I know that Karma is actually very complex, but for the sake of this article, I’m going to boil it down to something simpler: What goes around, comes around.
Come on. Give me a break. Do you know how hard it was to come up with a theme for the letter “K?”
The 3 “Karmic” Rules Freelance Writers Need to Follow:
1. Don’t be a snob.
When I was first getting started as a freelancer, I reached out to someone on LinkedIn I wanted to connect with–someone I’d known for a while, in fact. She made it quite clear that I was beneath her and not worthy of adding as a connection.
Or, in her words, “I only want to connect with people who have made something of themselves.”
A year later she reached out to me to connect (well, well, well…). I guess I’d finally “established” myself in her eyes. And while I did end up accepting her request in the end, she’d already cemented herself in my mind as–ahem–a bit of a b-word.
Don’t be a snob!
There are only a few reasons to not make connections with people:
- They’re doing something illegal.If someone is wrapped up in shady dealings, it’s best to stay away.
- You don’tunderstand what they’re doing. For me, this is usually a language barrier. I’ll sometimes get e-mails or connection requests that aren’t in English (or are in such terribly-written English I can’t figure out what they’re saying). Make an attempt to understand what the person is saying. If you still can’t, go ahead and pass.
- They aren’t real.Spam bots aren’t your friends. Don’t bother networking with imaginary people or robots.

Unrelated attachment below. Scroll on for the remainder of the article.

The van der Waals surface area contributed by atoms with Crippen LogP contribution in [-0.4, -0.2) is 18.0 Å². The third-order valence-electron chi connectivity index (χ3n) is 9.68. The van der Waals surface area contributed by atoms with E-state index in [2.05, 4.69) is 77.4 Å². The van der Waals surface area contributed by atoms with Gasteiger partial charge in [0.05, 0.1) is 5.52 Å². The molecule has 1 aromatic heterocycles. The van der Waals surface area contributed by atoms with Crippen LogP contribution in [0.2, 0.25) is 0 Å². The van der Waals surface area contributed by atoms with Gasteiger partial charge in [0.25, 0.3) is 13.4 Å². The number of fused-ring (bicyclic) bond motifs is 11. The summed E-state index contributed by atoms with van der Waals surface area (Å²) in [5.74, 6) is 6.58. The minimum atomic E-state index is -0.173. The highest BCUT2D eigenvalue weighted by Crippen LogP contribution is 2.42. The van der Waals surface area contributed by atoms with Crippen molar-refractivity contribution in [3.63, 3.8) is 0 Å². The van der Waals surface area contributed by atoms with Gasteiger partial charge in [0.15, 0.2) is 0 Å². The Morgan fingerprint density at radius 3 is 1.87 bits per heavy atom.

People who don’t seem like much now, may be in a position of power later. That lowly guest contributor may end up being your dream magazine’s next head editor. Or they may end up referring your next big client to you! You never know.
DON’T BURN BRIDGES!
You don’t have to become best friends with every person who crosses your path, but it pays to be polite. And, when it comes down to it, you really aren’t “above” others.
2. Wear a White Hat.
As a freelancer, it’ll be up to you to market yourself. Most likely, you’ll be creating a website for yourself.
Use good web practices.
When Google came out with their Panda & Penguin algorithm updates last year, a lot of Black Hat marketers felt the stinging sensation of Karma kicking them square in the rear. Those who bought links, engaged in spam marketing, or used other skeevy techniques to get their sites ranked were punished.
Focus on creating great content and you’ll get there. Just be patient. Good web practices are (eventually) rewarded.
3. Always do your best work. Always.
The dry cleaners in our town had a C.S. Lewis quote up on their sign board for a while… It went like this:
“Integrity is doing the right thing, even when no one is watching.”
To put that in freelance writer terms: Write your best, even when “no one” is reading.
Even when you’re getting paid too little.
Even when you’re not getting paid at all!
There is no excuse to not give a writing assignment your all. Every time.
Or, as Linda Formichelli put it:
“No matter how much you’re being paid, if you accept an assignment, your editor–rightly–expects your very best.
Your job is to only accept gigs where you know it will be worth your time to do your best work. So if taking on a low-paying assignment means you’re tempted to cut corners, then you shouldn’t do articles at that rate.”
Even if you end up writing for a smaller company or a “no name” blog, give it your all. As with Rule #1 on this list, you never know where that piece might get you. You never know who might end up reading what you’ve written.
Plus, you agreed to do something.
So DO IT.
Karma might reward you with an amazing testimonial. 😉
Lauren Spear (née Tharp) is the owner and creator of the multiple award-winning LittleZotz Writing. She’s written hundreds of bylined posts helping freelance writers to become BETTER freelance writers. Thousands if you count all the articles she’s ghostwritten (but she’s not allowed to talk about most of those).